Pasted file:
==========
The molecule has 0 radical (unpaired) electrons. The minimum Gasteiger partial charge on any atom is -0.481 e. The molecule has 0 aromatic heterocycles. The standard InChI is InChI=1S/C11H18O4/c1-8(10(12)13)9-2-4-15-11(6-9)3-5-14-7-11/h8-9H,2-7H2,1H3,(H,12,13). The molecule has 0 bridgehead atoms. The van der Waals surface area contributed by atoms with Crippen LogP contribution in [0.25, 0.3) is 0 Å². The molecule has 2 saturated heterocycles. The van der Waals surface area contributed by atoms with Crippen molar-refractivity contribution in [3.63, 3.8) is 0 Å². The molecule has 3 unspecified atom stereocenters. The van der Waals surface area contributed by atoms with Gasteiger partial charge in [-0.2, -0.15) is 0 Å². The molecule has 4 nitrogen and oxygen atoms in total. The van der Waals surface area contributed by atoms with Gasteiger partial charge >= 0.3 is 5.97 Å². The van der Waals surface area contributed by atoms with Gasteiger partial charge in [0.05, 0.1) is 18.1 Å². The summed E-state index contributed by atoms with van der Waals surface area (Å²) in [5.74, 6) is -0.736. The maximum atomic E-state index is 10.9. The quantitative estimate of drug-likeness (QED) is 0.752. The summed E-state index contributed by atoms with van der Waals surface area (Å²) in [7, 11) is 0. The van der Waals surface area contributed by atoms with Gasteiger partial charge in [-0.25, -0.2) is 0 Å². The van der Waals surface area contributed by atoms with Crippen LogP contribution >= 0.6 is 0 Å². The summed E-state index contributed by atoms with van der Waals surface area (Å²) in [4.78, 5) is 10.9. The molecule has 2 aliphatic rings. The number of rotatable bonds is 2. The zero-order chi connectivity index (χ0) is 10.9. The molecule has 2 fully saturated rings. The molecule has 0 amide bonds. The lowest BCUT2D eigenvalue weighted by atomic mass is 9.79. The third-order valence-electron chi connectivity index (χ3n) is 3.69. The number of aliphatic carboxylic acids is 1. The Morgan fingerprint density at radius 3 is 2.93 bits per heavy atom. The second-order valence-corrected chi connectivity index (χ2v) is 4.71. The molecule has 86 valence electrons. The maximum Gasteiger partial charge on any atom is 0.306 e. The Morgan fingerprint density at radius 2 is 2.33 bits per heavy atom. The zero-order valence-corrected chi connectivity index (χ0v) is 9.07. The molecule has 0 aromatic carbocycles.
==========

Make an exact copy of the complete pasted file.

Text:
The molecule has 0 radical (unpaired) electrons. The minimum Gasteiger partial charge on any atom is -0.481 e. The molecule has 0 aromatic heterocycles. The standard InChI is InChI=1S/C11H18O4/c1-8(10(12)13)9-2-4-15-11(6-9)3-5-14-7-11/h8-9H,2-7H2,1H3,(H,12,13). The molecule has 0 bridgehead atoms. The van der Waals surface area contributed by atoms with Crippen LogP contribution in [0.25, 0.3) is 0 Å². The molecule has 2 saturated heterocycles. The van der Waals surface area contributed by atoms with Crippen molar-refractivity contribution in [3.63, 3.8) is 0 Å². The molecule has 3 unspecified atom stereocenters. The van der Waals surface area contributed by atoms with Gasteiger partial charge in [-0.2, -0.15) is 0 Å². The molecule has 4 nitrogen and oxygen atoms in total. The van der Waals surface area contributed by atoms with Gasteiger partial charge >= 0.3 is 5.97 Å². The van der Waals surface area contributed by atoms with Gasteiger partial charge in [0.05, 0.1) is 18.1 Å². The summed E-state index contributed by atoms with van der Waals surface area (Å²) in [5.74, 6) is -0.736. The maximum atomic E-state index is 10.9. The quantitative estimate of drug-likeness (QED) is 0.752. The summed E-state index contributed by atoms with van der Waals surface area (Å²) in [7, 11) is 0. The van der Waals surface area contributed by atoms with Gasteiger partial charge in [-0.25, -0.2) is 0 Å². The van der Waals surface area contributed by atoms with Crippen LogP contribution >= 0.6 is 0 Å². The summed E-state index contributed by atoms with van der Waals surface area (Å²) in [4.78, 5) is 10.9. The molecule has 2 aliphatic rings. The number of rotatable bonds is 2. The zero-order chi connectivity index (χ0) is 10.9. The molecule has 2 fully saturated rings. The molecule has 0 amide bonds. The lowest BCUT2D eigenvalue weighted by atomic mass is 9.79. The third-order valence-electron chi connectivity index (χ3n) is 3.69. The number of aliphatic carboxylic acids is 1. The Morgan fingerprint density at radius 3 is 2.93 bits per heavy atom. The second-order valence-corrected chi connectivity index (χ2v) is 4.71. The molecule has 86 valence electrons. The maximum Gasteiger partial charge on any atom is 0.306 e. The Morgan fingerprint density at radius 2 is 2.33 bits per heavy atom. The zero-order valence-corrected chi connectivity index (χ0v) is 9.07. The molecule has 0 aromatic carbocycles.